CJS: That’s a difficult question to me because a submission in a sense is a package, what the writer puts on the table before us. I think of the submission as a unit of different parts that work together. First, and foremost, is a cover letter. A little formality and respect goes a long way, in my opinion. And this is speaking on my behalf as an editor, and a writer, set aside from the rest of my staff & editors. I look for a brief cover letter addressed to the magazine or “Editors”, and a bit that allows a conversation to begin between publisher and writer or plausible contributor. I think most submission systems and literary projects have automatic responses, but for now we type and respond by hand. When an author sends me a cover letter - it feels personal, that this person has tried to build a conversation with me for whether or not their work is ready made or belongs in our project, the magazine. The fact that a writer takes time to address us, and let us know what they are sending, and that they are open to allow our magazine to house their work is special, and we are very grateful for writers who want to trust us as a magazine. It makes me hold respect. If I am just sent an attachment and a Thanks, followed by a name or just a bio: it feels as if the writer may not care if we publish them, that we’re just another target in the market to take up a chance with, and that their publication matters more than the binding of work, collecting an aesthetic, and agreeing that this, their, literature is worth to be part of a literary discussion. This, to me, is also inherent in publishing: a discussion that happens between literature. The discussion is also in line with the cover letter itself. As an example of a compelling cover letter, here’s an excerpt from a writer that’s being published in issue 2. The formality and care, and interest initiated us as editors to take more time and interest with their work:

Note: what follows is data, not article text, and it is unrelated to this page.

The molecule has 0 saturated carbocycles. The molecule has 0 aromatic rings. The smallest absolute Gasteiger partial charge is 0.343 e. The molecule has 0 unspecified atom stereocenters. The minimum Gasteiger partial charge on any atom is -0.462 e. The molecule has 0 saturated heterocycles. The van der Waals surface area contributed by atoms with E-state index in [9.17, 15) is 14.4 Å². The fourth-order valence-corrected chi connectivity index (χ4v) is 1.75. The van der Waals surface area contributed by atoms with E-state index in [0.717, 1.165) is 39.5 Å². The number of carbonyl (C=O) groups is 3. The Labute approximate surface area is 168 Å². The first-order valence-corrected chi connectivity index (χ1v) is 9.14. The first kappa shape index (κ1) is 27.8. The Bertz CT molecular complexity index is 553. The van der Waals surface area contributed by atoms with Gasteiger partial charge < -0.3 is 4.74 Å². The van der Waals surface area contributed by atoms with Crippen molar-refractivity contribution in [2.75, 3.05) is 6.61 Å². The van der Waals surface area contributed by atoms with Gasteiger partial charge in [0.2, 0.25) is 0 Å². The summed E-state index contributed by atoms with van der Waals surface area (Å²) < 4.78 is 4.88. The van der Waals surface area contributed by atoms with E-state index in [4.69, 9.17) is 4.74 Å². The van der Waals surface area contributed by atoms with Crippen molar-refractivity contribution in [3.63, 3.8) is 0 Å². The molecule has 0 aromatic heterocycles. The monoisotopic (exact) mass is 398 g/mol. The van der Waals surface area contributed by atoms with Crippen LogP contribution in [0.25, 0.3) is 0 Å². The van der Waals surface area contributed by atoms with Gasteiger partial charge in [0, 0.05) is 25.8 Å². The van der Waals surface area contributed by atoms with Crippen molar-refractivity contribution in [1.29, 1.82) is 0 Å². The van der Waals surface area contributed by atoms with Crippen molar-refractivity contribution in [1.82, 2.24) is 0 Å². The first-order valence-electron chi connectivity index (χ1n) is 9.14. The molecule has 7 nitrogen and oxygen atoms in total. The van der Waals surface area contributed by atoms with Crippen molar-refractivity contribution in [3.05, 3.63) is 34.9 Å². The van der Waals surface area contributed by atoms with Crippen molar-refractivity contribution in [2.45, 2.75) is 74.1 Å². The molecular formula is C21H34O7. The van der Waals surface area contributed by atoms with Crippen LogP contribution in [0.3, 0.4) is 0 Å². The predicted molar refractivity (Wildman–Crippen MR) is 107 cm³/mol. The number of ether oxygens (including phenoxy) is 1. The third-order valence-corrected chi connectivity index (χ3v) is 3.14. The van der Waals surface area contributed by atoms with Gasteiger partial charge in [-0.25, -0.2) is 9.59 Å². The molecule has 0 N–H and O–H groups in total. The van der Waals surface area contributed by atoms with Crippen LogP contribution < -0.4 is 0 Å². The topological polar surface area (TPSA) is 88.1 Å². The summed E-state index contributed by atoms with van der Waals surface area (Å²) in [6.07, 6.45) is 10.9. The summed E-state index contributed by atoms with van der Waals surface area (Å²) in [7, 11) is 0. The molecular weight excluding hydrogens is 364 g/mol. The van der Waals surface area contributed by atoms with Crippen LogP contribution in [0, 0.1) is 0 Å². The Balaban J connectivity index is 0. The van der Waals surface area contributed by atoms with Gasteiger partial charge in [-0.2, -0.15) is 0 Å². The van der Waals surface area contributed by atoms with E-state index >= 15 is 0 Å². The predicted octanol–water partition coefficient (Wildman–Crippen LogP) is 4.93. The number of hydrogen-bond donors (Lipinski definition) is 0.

Hello H&NV,
Have heard of your mag., it comes by way of many a great local writer and you have recently published some favorites of mine. I respectfully submit a few poems for your consideration, along with the requisite short bio.  

Now, not everyone will have access to a copy of the magazine, but the fact that this person has read the publication and has identified some pieces with potential they could grant us, it goes a long way. We read every submissions with care. As a side note, when we release the Call for Submissions for issue 3, there’ll be a few past published pieces online for people to see to get a feel of our aesthetic. We find it unfair to tell people we’re sorry we couldn’t publish their work, but you should buy a copy to see what we are about. If they do not write material we look for, then they just may feel they have gotten gypped for buying an issue of something unrelated to what they write or enjoy as a reader.

Second, I look to see what may set this person apart from the rest. It may be demographic or nationality or identity, and maybe all at the same time. I try to focus on almost fifty percent of our authors being from Houston, and outside even if from another country - to broaden the discussion of literature. Houston, Texas, is one of the largest cities and extremely diverse. I want a discussion in fiction, nonfiction, and poetry to occur between (n)th generation of America and someone still in the culture of that opposite author’s roots. If that’s possible.